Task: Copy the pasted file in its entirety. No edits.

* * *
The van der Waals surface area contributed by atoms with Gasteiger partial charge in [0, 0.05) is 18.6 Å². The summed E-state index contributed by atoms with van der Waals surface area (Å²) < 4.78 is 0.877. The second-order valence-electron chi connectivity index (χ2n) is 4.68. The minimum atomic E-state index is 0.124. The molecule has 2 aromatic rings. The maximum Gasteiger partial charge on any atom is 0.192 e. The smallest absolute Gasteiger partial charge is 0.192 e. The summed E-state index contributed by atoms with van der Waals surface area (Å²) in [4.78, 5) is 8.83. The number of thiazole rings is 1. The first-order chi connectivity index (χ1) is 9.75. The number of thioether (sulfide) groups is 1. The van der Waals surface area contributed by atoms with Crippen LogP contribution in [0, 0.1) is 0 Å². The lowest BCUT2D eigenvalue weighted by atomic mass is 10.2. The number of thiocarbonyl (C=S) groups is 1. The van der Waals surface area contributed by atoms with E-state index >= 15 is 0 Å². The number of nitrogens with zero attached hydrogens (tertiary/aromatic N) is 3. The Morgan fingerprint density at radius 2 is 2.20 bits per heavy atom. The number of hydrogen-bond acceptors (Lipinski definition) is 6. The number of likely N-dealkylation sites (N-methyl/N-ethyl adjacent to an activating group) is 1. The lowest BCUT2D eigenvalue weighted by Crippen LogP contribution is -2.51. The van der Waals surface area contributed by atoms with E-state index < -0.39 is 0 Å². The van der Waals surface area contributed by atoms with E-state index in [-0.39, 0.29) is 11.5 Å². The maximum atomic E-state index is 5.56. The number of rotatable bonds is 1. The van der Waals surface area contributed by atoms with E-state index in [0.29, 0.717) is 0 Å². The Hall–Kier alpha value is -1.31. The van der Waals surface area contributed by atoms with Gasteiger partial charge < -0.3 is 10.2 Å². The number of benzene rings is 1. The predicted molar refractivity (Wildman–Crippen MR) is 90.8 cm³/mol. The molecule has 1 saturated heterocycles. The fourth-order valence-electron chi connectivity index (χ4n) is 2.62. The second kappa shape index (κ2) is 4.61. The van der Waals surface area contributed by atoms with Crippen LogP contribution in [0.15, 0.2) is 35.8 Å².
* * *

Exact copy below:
The van der Waals surface area contributed by atoms with Gasteiger partial charge in [0, 0.05) is 18.6 Å². The summed E-state index contributed by atoms with van der Waals surface area (Å²) < 4.78 is 0.877. The second-order valence-electron chi connectivity index (χ2n) is 4.68. The minimum atomic E-state index is 0.124. The molecule has 2 aromatic rings. The maximum Gasteiger partial charge on any atom is 0.192 e. The smallest absolute Gasteiger partial charge is 0.192 e. The summed E-state index contributed by atoms with van der Waals surface area (Å²) in [4.78, 5) is 8.83. The number of thiazole rings is 1. The first-order chi connectivity index (χ1) is 9.75. The number of thioether (sulfide) groups is 1. The van der Waals surface area contributed by atoms with Crippen LogP contribution in [0, 0.1) is 0 Å². The lowest BCUT2D eigenvalue weighted by atomic mass is 10.2. The number of thiocarbonyl (C=S) groups is 1. The van der Waals surface area contributed by atoms with E-state index >= 15 is 0 Å². The number of nitrogens with zero attached hydrogens (tertiary/aromatic N) is 3. The Morgan fingerprint density at radius 2 is 2.20 bits per heavy atom. The number of hydrogen-bond acceptors (Lipinski definition) is 6. The number of likely N-dealkylation sites (N-methyl/N-ethyl adjacent to an activating group) is 1. The lowest BCUT2D eigenvalue weighted by Crippen LogP contribution is -2.51. The van der Waals surface area contributed by atoms with E-state index < -0.39 is 0 Å². The van der Waals surface area contributed by atoms with E-state index in [-0.39, 0.29) is 11.5 Å². The maximum atomic E-state index is 5.56. The number of rotatable bonds is 1. The van der Waals surface area contributed by atoms with E-state index in [0.29, 0.717) is 0 Å². The Hall–Kier alpha value is -1.31. The van der Waals surface area contributed by atoms with Gasteiger partial charge < -0.3 is 10.2 Å². The number of benzene rings is 1. The predicted molar refractivity (Wildman–Crippen MR) is 90.8 cm³/mol. The molecule has 1 saturated heterocycles. The fourth-order valence-electron chi connectivity index (χ4n) is 2.62. The second kappa shape index (κ2) is 4.61. The van der Waals surface area contributed by atoms with Crippen LogP contribution in [0.15, 0.2) is 35.8 Å².